Early Solar Eclipses: Intro for Primary School

AUGUST WILL SEE A SOLAR ECLIPSE. NOTHING PARTICULARLY BEYOND AN INTERESTING EXPERIENCE FOR US, BUT IT WAS NOT ALWAYS SO.

“On the New Moon, month of Hiyar, the Sun was made shame and did descend in the day, Mars in attendance” (Description of Ugarit Eclipse)

Insc.jpeg      blog-andrew.stehlik.org

ARGUABLY the earliest solar eclipse recorded was the Ugarit Eclipse (there is an apocryphal tale of two Chinese, Ho and Hi, the “Drunk Astronomers” from 2137 BC ), believed to have been on the 3rd May 1375 BC, observed in the port city of Ugarit on the Eastern Mediterranean littoral (coastal region) in modern day Syria.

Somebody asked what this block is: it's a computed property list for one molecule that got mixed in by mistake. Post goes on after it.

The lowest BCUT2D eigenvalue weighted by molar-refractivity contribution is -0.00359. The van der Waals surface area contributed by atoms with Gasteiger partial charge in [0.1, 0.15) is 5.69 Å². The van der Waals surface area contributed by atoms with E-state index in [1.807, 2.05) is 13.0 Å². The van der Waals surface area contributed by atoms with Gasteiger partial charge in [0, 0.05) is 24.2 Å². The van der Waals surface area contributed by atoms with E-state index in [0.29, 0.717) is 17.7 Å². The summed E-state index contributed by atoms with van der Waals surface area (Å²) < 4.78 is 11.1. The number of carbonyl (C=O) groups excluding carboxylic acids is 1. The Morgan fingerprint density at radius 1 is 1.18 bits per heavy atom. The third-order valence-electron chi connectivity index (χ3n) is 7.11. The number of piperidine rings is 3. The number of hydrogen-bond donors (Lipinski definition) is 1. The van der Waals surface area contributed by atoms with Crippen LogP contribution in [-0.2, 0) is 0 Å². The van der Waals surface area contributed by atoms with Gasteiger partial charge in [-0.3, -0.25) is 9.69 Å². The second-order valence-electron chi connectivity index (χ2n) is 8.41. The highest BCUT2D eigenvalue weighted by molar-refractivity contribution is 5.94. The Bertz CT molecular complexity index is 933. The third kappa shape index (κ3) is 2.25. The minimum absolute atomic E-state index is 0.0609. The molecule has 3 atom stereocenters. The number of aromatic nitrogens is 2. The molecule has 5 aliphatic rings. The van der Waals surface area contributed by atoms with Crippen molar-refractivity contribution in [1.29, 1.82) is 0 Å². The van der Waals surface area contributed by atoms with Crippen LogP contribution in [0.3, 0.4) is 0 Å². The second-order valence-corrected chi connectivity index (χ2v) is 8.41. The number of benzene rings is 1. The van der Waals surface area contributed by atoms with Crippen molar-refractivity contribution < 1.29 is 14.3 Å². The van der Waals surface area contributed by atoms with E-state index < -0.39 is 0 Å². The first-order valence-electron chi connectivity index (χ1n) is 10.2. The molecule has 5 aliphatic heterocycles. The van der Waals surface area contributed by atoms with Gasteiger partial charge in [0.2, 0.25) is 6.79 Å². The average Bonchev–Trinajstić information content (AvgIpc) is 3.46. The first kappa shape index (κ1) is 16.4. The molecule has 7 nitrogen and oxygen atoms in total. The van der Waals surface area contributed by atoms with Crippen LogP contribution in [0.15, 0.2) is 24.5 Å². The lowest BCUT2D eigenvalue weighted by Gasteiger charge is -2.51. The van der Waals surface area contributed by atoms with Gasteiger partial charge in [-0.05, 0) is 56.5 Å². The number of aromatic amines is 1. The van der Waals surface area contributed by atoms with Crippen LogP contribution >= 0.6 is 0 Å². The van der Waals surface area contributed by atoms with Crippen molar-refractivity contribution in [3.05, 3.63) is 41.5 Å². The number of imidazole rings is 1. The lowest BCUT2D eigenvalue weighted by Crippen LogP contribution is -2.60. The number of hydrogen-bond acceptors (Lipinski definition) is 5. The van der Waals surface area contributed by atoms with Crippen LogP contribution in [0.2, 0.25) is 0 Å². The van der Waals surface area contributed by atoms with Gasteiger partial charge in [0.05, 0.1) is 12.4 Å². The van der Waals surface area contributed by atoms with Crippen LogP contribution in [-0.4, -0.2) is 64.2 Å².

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The tablet above (which records all solar eclipses between 518 and 465 BC) is typical of the innumerable astronomical records which were kept by the astronomer/astrologer priests of the great city of Babylon, based upon their constant observations and then recorded in Akkadian cuneiform. The solar and lunar eclipses were not all they recorded – the movements of the planets they could observe, in particular the “sacred stars” Mercury and Venus – tablets recording observations from 1700 BC for the 19 years to 1681 BC. They also recorded (some 650 years later!!) the full solar eclipse of 31st July 1063 BC “it turned day into night”; the Assyrian astronomers continued with this tradition, particularly the full eclipse of 15th June 763 BC in Nineveh (“There was insurrection in the city of Aššur: in the month Sivan, the Sun was in an eclipse”). These observations over such an enormous time period allowed for Babylonian astronomers to work out the Saros Cycle (a period of 18 years 11.33 days) after which the solar and lunar eclipse cycles repeat. This meant the, despite their not being able to observe the eclipses necessarily (they occur at repeated times, but on varying observable areas on the Earth’s surface), these astronomers were able accurately to predict the dates and times on which eclipses would occur.

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